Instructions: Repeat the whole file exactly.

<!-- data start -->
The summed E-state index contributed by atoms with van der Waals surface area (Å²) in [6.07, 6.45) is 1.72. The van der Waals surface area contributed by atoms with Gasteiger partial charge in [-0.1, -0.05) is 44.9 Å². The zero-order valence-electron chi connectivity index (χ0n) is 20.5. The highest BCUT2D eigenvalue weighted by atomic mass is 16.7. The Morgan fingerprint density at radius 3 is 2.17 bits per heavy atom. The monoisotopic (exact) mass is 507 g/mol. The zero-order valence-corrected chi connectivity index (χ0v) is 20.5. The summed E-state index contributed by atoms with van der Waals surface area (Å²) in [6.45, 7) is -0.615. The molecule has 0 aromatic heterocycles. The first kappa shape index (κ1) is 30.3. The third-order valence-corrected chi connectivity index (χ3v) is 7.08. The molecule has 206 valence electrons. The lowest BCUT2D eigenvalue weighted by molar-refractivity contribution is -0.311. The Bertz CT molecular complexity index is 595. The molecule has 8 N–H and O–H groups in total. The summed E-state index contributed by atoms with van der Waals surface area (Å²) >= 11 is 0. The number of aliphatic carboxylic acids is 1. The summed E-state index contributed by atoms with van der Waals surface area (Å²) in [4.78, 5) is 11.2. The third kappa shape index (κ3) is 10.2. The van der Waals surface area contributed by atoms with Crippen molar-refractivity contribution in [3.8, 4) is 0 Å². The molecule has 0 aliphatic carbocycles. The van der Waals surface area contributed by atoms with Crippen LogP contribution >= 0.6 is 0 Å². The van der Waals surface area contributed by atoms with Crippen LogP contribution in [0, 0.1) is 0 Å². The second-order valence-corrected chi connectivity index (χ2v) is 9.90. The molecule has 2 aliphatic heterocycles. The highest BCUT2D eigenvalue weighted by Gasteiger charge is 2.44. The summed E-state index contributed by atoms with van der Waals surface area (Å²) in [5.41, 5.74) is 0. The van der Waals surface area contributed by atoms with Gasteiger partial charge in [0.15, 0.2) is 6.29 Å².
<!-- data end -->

The summed E-state index contributed by atoms with van der Waals surface area (Å²) in [6.07, 6.45) is 1.72. The van der Waals surface area contributed by atoms with Gasteiger partial charge in [-0.1, -0.05) is 44.9 Å². The zero-order valence-electron chi connectivity index (χ0n) is 20.5. The highest BCUT2D eigenvalue weighted by atomic mass is 16.7. The Morgan fingerprint density at radius 3 is 2.17 bits per heavy atom. The monoisotopic (exact) mass is 507 g/mol. The zero-order valence-corrected chi connectivity index (χ0v) is 20.5. The summed E-state index contributed by atoms with van der Waals surface area (Å²) in [6.45, 7) is -0.615. The molecule has 0 aromatic heterocycles. The first kappa shape index (κ1) is 30.3. The third-order valence-corrected chi connectivity index (χ3v) is 7.08. The molecule has 206 valence electrons. The lowest BCUT2D eigenvalue weighted by molar-refractivity contribution is -0.311. The Bertz CT molecular complexity index is 595. The molecule has 8 N–H and O–H groups in total. The summed E-state index contributed by atoms with van der Waals surface area (Å²) >= 11 is 0. The number of aliphatic carboxylic acids is 1. The summed E-state index contributed by atoms with van der Waals surface area (Å²) in [4.78, 5) is 11.2. The third kappa shape index (κ3) is 10.2. The van der Waals surface area contributed by atoms with Crippen molar-refractivity contribution in [3.8, 4) is 0 Å². The molecule has 0 aliphatic carbocycles. The van der Waals surface area contributed by atoms with Crippen LogP contribution >= 0.6 is 0 Å². The van der Waals surface area contributed by atoms with Crippen LogP contribution in [0, 0.1) is 0 Å². The second-order valence-corrected chi connectivity index (χ2v) is 9.90. The molecule has 2 aliphatic heterocycles. The highest BCUT2D eigenvalue weighted by Gasteiger charge is 2.44. The summed E-state index contributed by atoms with van der Waals surface area (Å²) in [5.41, 5.74) is 0. The van der Waals surface area contributed by atoms with Gasteiger partial charge in [0.15, 0.2) is 6.29 Å².